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ROBERT BURNS
The Address to the Haggis
Auld Lang Syne
The Bonny Wee Thing
Epistle to Dr. Blacklock
Farewell
Invitation to a Medical Gentleman
Is There for Honest Poverty
The Jolly Beggars: A Cantata
The Master’s Apron
Miscellanea
Oh, were I on Parnassus' Hill
A Red Red Rose
Scots Wha Hae With Wallace Bled
Such a Parcel of Rogues
To a Mouse
Three Graces for dinner
The Tree of Liberty
The verse of Robert Burns
[Robbie
Detail from an unsigned, undated oil painting owned by Ancient Light Lodge No.88 in Delta, British Columbia. You can also download a grayscale version or silhouette.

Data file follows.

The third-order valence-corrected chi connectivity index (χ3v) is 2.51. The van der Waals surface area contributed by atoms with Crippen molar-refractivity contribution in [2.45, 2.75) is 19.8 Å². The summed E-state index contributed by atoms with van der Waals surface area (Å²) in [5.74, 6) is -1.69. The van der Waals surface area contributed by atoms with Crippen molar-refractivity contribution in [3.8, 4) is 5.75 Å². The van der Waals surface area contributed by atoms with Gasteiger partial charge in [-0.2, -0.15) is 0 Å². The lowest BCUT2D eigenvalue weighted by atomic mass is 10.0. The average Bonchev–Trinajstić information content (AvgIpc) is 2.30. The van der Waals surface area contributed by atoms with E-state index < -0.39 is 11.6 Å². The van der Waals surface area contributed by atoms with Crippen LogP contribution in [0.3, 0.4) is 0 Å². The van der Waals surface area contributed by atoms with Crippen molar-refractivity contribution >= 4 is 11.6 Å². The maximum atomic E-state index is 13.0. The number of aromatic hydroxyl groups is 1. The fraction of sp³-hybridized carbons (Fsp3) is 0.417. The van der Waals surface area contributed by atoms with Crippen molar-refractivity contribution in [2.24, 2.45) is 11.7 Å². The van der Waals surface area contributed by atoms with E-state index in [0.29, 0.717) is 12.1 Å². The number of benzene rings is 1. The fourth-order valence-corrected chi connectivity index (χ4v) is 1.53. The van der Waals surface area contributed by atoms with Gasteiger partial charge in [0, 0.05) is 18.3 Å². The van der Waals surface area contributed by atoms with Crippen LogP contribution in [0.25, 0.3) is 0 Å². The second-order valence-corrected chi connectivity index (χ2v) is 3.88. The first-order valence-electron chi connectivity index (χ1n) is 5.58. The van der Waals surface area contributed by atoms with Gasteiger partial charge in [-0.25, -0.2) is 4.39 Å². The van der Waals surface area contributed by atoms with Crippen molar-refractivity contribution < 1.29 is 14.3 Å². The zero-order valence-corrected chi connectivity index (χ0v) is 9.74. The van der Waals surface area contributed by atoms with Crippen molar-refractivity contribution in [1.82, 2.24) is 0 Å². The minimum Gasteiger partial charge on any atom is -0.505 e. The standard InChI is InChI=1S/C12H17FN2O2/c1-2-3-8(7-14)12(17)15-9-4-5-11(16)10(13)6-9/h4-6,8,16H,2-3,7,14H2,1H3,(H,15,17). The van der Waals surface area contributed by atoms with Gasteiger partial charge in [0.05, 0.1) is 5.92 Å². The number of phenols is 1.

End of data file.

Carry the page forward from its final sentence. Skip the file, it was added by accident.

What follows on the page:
A Red Red Rose.
O MY luve’s like a red, red rose,
That’s newly sprung in June :
O my luve’s like a melodie
That’s sweetly play'd in tune.
As fair art though, my bonnie lass,
So deep in luve am I :
And I will luve thee still, my dear,
Till a' the seas gang dry.
Till a' the seas gang dry, my dear,
And the rocks melt wi' the sun:
I will love thee still, my dear,
While the sands o' life shall run.
A fare thee weel, my only luve!
And fare thee weel, a while!
And I will come again, my luve,
Tho' it were ten thousand mile.
Transcribed from The Works of Robert Burns,; with an account of his life, and a criticism on his writings. To which are prefixed, some observations on the character and condition of the Scottish peasantry. In four volumes. Vol. II. The Second Edition. London: Printed for T. Cadell, Jun. and W. Davies, Strand; and W. Creech, Edinburgh. 1801. Printed by R. Noble in the Old Bailey [467 pages] p. 343.

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